Thailand's Asbestos Liars  

by Laurie Kazan-Allen



To a seasoned observer of the global asbestos scene it comes as no surprise that asbestos vested interests in Thailand are liars. The asbestos business worldwide is based on lies: lies told to governments, customers, workers and the public. But steps taken by the Thai lobbyists have put these individuals in a class of their own. Where other vested interests may have tried to spin the truth to their own advantage, these industry stakeholders engaged in out and out, bald-faced lies. As the industry's deceptions have been revealed, support for a national asbestos ban has grown. The formation in February 2012 of the Thailand Ban Asbestos Network marked the end of industry dominance of the national asbestos debate.1

In recent years, asbestos stakeholders have been distressed by the increasingly outspoken statements of international agencies such as the International Labour Organization (ILO) and the World Health Organization (WHO) regarding the hazardous nature of all types of asbestos. It is not good public relations to have the substance at the heart of your industry categorized as a killer. Even though the ILO and WHO have adopted pro-ban positions, industry lobbyists continued to allege that these bastions of occupational and public health supported “the safe use of chrysotile asbestos.” In Thailand, they have taken this lie to the next level. On the front of tee shirts produced by Oranit, a company which manufactures asbestos-cement roof tiles, is the Oranit logo and the slogan (in Thai): “A toothpick is more dangerous than Asbestos.”


On the back of the tee shirt it says:

“Only Chrysotile can be digested and not accumulate in the body. 85% of the world's population still need it. WHO certifies that it is safer than substitutes. USA accepts that TOOTHPICKS are more dangerous. GOOD and CHEAP.”


The tee shirts were problematic for WHO officials in Bangkok who have been working with social partners to raise awareness of the asbestos hazard in a country which, according to the most recent data, uses nearly 80,000 tonnes/year. Generally speaking the WHO does not respond to misleading statements and distortions made by vested interests but it is no coincidence that on April 28, 2012, International Workers' Memorial Day (IWMD), WHO Thailand included a statement on the asbestos hazard in its message:

“One in every three deaths from occupational cancer [worldwide] is estimated to be caused by asbestos. Each year around 107,000 people die from asbestos related cancers, mesothelioma and asbestosis (fibrosis of the lung) as a result of exposure to asbestos at work. All forms of asbestos and products containing asbestos, including non-friable or 'high density' chrysotile asbestos, are considered by WHO as hazardous for human health.Asbestos products have the potential to deteriorate and pose a risk to the community and especially to workers carrying out alterations, maintenance and demolition….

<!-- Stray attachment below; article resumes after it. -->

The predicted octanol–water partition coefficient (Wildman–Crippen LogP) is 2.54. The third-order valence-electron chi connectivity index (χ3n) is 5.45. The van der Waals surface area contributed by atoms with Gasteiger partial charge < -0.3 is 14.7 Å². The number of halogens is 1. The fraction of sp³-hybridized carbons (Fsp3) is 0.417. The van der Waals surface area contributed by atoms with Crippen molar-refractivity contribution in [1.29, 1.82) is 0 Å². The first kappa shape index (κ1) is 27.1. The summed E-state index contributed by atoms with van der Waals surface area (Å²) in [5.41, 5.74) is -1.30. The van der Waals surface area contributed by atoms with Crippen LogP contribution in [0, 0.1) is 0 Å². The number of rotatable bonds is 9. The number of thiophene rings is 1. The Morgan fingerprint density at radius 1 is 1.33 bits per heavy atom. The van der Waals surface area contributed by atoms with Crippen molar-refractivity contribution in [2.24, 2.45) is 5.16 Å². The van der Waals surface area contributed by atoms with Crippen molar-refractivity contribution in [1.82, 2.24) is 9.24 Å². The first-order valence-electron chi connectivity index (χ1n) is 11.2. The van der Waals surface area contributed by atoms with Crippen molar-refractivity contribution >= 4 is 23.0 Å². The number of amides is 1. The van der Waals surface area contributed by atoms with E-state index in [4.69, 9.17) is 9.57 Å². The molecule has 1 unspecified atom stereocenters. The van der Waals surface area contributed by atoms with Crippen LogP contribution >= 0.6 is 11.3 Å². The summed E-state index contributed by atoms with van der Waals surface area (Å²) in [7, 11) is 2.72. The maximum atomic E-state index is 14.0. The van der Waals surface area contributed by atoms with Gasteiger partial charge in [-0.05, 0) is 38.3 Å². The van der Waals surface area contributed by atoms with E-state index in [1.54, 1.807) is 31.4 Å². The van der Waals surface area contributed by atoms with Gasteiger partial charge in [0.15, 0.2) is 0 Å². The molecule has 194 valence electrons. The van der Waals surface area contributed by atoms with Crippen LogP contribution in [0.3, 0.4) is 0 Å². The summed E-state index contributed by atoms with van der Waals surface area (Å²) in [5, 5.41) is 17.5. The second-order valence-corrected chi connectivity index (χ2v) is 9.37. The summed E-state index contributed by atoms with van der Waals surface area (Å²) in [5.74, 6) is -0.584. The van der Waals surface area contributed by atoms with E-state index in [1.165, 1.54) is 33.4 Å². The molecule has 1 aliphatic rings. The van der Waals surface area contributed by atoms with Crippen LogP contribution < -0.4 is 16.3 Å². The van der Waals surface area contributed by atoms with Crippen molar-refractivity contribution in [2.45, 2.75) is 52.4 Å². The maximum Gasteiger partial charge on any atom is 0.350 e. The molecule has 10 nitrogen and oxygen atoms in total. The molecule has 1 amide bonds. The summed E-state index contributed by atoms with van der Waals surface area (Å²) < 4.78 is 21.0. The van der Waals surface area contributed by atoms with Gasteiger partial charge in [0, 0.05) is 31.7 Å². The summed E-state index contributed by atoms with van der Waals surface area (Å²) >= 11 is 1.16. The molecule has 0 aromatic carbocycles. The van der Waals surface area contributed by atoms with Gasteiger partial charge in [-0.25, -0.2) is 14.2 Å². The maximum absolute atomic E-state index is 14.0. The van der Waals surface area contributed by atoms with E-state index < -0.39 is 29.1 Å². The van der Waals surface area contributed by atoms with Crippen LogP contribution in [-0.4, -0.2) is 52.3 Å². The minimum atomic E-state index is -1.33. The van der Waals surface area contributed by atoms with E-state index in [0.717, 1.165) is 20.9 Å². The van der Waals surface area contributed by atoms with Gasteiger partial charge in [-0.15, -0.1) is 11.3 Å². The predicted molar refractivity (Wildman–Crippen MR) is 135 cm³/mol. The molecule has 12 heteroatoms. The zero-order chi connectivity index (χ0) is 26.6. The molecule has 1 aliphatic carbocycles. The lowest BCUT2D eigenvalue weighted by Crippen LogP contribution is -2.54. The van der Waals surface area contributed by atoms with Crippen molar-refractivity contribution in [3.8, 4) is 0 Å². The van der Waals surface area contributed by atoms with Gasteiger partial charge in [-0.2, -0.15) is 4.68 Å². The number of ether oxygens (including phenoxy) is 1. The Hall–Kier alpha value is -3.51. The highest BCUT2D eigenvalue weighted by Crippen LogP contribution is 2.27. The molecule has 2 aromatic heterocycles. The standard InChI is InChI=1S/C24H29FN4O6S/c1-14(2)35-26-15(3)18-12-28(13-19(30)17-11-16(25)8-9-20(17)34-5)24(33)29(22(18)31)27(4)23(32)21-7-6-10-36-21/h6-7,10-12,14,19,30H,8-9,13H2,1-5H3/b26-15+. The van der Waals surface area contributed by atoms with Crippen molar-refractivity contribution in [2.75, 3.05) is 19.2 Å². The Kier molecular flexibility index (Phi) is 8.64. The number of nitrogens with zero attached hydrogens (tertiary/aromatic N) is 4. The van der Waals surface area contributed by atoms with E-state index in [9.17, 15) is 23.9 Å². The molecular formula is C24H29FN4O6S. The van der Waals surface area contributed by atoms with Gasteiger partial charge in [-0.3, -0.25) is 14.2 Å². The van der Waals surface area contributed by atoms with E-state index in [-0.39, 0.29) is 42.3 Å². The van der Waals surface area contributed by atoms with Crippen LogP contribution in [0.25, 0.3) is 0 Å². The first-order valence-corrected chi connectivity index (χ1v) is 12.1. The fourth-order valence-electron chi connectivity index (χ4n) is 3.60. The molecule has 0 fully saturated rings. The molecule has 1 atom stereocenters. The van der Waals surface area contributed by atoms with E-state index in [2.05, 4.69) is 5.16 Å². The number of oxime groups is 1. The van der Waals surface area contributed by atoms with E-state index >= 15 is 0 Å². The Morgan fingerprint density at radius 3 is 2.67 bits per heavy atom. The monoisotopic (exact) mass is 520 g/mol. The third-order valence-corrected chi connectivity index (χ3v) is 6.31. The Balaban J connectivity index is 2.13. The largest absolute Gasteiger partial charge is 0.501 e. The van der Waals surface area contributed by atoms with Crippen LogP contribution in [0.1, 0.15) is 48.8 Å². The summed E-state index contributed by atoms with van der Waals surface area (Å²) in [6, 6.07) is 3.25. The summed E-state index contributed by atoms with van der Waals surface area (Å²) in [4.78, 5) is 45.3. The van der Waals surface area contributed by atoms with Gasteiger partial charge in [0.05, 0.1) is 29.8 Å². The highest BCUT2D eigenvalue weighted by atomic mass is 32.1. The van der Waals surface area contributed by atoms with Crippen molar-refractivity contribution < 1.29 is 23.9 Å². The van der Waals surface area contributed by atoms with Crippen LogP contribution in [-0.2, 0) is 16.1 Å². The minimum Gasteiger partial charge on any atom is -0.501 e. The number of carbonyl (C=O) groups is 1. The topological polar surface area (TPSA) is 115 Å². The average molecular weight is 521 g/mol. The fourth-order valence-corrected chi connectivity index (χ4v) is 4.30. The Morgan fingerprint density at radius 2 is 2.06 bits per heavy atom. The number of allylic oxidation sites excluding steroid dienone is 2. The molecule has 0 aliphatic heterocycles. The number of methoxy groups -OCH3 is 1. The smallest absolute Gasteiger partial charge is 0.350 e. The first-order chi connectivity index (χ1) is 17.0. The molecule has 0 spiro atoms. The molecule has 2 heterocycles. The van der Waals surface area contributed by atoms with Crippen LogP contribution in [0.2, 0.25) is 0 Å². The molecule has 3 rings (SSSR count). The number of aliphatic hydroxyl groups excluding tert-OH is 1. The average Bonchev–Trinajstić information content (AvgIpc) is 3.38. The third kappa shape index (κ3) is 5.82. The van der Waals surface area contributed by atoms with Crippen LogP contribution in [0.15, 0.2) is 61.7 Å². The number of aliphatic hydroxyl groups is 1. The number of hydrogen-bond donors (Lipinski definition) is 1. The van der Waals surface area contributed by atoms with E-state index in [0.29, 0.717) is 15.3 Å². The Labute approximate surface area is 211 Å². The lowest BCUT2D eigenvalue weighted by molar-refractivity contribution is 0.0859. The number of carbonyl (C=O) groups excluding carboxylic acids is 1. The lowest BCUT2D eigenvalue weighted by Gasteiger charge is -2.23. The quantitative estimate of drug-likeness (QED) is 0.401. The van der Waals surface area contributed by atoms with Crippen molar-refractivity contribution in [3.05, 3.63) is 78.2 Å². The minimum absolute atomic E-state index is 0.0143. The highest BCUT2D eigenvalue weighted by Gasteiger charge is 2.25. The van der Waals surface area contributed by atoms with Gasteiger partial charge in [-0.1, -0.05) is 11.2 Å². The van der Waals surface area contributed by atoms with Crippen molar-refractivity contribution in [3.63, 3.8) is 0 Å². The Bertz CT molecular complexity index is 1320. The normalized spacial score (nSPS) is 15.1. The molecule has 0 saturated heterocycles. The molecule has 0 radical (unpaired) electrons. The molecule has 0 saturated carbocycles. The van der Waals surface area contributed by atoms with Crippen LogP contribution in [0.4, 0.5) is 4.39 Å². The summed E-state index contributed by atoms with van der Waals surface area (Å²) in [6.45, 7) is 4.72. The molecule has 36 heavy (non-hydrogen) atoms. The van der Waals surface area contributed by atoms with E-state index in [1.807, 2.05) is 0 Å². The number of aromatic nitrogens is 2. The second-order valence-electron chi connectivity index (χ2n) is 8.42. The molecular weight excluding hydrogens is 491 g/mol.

In collaboration with the International Labor Organization, intergovernmental organizations and civil society, WHO is actively working towards the elimination of asbestos-related diseases. The most effective way to eliminate asbestos related diseases is to stop the use of all types of asbestos.”2

A video uploaded by the WHO to youtube to commemorate IWMD reiterated these sentiments saying: "All forms of asbestos are harmful to human health including all forms of chrysotile asbestos… Eliminating all forms of asbestos will eliminate all forms of asbestos-related diseases."3

There is more bad news for Thai asbestos vested interests. Despite an impasse on progress towards the implementation of asbestos ban legislation, there is every indication that the legal instruments required to enforce the ban will be adopted by the end of this year. A “Call for an Asbestos Ban for Worker Safety,” was issued last month by the Alliance of Worker Councils, while an upcoming one-day conference in the capital entitled “Thai Worker Safety by No Asbestos Policy,” will provide the opportunity for Thai experts from the civil service, academia, trade union movement and medical community to inform delegates and collaborate on future initiatives to ensure that asbestos is finally banned in Thailand.

May 1, 2012


1 Kazan-Allen L. Ban Asbestos Mobilization in Thailand. February 2012.

2 World Day for Safety and Health puts spotlight on workers' health. WHO Thailand April 28, 2012.

3 Asbestos Hazardous for Human Health. WHO. 2012.
Also see: and!/WHOThailand



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